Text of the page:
I can't find a reference that explains what, for example, OD600 = 0.1 means.

For example, Wikipedia states

OD600 is an abbreviation indicating the absorbance, or optical density, of a sample measured at a wavelength of 600 nm.

In other words, the OD600 value reports (a function of) what percent of light goes through a sample. But that depends on the thickness of the sample. More light will go through 1 millimeter of fluid than through 1 meter of the same fluid. So what is the thickness of the sample involved when reporting OD600? Or is the OD600 independent of that, so that it actually has units that people simply omit? In that case, what are the units? What is a precise physical interpretation of what is meant by the measurement OD600 = 0.1?

Suppose OD600 = 0.1 for some sample. I shine 1 mW of 600nm laser light through a 1 cm path length of the sample. What is the transmitted power?


For most laboratory spectrophotometers the path length in cuvette that holds your sample is 1 cm, and unless another path length for the light is specified you can always assume that the Beer-Lambert Law for absorption of light is using 1 cm.

When growing a bacterial liquid culture in an incubator, the OD (wavelength is usually 550 nm or 600 nm) is a approximation of the number of cells, or colony forming units, or cfu, per mL of culture.

The recipe, or protocol, will normally specify the bacterial strain to use, and the desired OD (at which point one either harvests the growing cells, or possibly adds something else to the culture, like a drug, or a viral stock).

To actually know the number of cfu/mL for a specific bacterial strain one needs to construct a growth curve by taking aliquots at defined time points, and reading the OD, and also plating out some serial dilutions. After incubating the plates at the correct temperature one can count the number of cells per mL and plot cfu/mL vs. OD600 (for example).

  • $\begingroup$ Nitpick: I believe that OD600 correlates better with total biomass than with the number of cells (e.g. growing but non-dividing cells do show continued increase in OD). This also makes more sense intuitively (at least to me). $\endgroup$ – Victor Chubukov Jul 18 '16 at 2:59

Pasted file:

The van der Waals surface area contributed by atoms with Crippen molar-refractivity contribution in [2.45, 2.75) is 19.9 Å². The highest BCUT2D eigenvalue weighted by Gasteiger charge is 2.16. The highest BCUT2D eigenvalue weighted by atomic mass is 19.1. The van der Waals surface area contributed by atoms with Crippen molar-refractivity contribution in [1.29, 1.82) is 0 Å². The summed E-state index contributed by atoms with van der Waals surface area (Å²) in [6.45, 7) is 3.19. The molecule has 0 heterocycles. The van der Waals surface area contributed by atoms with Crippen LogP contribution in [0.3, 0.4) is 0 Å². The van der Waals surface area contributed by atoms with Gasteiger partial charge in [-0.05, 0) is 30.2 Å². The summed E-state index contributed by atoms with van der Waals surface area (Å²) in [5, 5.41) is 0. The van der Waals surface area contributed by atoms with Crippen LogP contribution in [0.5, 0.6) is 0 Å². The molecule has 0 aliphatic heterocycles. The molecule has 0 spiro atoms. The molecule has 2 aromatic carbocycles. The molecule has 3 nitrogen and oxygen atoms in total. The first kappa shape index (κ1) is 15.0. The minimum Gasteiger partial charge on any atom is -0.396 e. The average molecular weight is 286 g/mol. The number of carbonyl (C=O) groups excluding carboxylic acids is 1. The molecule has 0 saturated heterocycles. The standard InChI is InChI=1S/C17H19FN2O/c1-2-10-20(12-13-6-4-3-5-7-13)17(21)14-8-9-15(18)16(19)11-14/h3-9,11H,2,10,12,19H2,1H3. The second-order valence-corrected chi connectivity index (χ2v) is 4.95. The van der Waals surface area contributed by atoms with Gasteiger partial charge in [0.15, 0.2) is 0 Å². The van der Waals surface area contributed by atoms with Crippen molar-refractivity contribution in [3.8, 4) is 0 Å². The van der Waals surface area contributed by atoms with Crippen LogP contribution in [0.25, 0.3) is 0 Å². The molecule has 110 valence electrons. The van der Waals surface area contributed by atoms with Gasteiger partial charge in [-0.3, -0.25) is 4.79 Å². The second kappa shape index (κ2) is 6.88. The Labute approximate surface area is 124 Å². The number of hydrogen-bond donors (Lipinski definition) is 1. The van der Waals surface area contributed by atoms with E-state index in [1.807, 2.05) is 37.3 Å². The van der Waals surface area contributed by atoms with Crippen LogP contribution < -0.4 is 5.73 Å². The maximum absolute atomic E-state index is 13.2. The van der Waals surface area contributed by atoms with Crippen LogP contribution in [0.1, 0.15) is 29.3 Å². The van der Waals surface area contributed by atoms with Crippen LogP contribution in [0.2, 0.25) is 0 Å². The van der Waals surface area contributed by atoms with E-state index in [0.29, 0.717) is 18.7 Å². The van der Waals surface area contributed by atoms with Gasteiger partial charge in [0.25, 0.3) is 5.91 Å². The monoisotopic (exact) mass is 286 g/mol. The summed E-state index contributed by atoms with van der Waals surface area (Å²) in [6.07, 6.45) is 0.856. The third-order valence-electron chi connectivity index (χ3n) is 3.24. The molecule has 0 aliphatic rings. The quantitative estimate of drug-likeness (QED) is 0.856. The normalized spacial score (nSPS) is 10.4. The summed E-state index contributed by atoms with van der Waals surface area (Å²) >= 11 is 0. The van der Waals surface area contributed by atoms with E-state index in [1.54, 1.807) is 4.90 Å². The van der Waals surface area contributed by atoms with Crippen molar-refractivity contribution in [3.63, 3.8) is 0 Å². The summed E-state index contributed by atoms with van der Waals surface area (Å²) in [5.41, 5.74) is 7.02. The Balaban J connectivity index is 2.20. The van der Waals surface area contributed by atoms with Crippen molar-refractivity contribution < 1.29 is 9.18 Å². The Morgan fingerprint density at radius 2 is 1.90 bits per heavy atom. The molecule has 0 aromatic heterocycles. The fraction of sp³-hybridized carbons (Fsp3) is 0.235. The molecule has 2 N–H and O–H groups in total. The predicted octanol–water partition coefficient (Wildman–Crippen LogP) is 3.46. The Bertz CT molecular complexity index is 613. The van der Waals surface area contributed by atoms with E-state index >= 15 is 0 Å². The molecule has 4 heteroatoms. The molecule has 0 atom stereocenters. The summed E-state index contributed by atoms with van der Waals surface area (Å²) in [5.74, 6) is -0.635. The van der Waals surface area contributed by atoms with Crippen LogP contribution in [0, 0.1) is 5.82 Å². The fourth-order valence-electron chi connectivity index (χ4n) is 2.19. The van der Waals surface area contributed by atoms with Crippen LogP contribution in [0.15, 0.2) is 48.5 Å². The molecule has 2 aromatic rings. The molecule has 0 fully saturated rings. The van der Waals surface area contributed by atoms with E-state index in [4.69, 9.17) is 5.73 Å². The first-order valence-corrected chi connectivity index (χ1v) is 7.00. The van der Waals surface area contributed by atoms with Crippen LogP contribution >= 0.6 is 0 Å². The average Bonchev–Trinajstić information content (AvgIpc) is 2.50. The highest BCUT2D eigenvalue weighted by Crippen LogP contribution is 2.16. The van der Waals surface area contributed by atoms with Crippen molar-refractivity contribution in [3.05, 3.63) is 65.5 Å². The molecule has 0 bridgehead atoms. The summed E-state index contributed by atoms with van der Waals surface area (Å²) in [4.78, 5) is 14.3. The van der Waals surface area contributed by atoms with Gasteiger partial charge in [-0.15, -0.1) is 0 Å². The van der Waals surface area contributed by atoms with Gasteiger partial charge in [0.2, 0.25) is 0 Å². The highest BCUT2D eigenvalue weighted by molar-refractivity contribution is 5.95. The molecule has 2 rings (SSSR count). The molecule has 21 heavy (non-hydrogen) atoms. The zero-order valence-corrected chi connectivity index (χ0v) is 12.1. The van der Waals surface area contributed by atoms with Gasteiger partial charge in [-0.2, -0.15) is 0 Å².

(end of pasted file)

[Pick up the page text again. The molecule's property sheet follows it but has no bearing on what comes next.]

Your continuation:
OD600 is usually used in molecular biology as a measurement of the density of bacteria in a sample. That frequency of light typically has little other scattering and the bacterial bodies

The interpretation of a specific absorbance is by Beer's law:

A = abc

a = specific absorbance of the light at that frequency by the specimin b = the concentration of the specimen c = the path length; the length of sample along the path of light shining through the sample

In practice for OD600 an absorbance of 0.1 is usually not converted but is understood as a low concentration of bacteria in the sample. Typically E coli and most bacteria will start growing in logarithmic fashion, dividing regularly so the OD600 doubles in a period ranging from 10 minutes on up, depending on the bacteria.

Around OD600 = 1.0 the bacteria will stop dividing, which is called 'stationary phase'. In practice most measurements of OD600 are not accurate above this level in most instruments since Beer's Law is only accurate in linear form in dilute samples.

  • $\begingroup$ Suppose OD600 = 0.1 for some sample. I shine 1 mW of 600nm laser light through a 1 cm path length of the sample. What is the transmitted power? $\endgroup$ – Mark Eichenlaub Jun 16 '16 at 15:26

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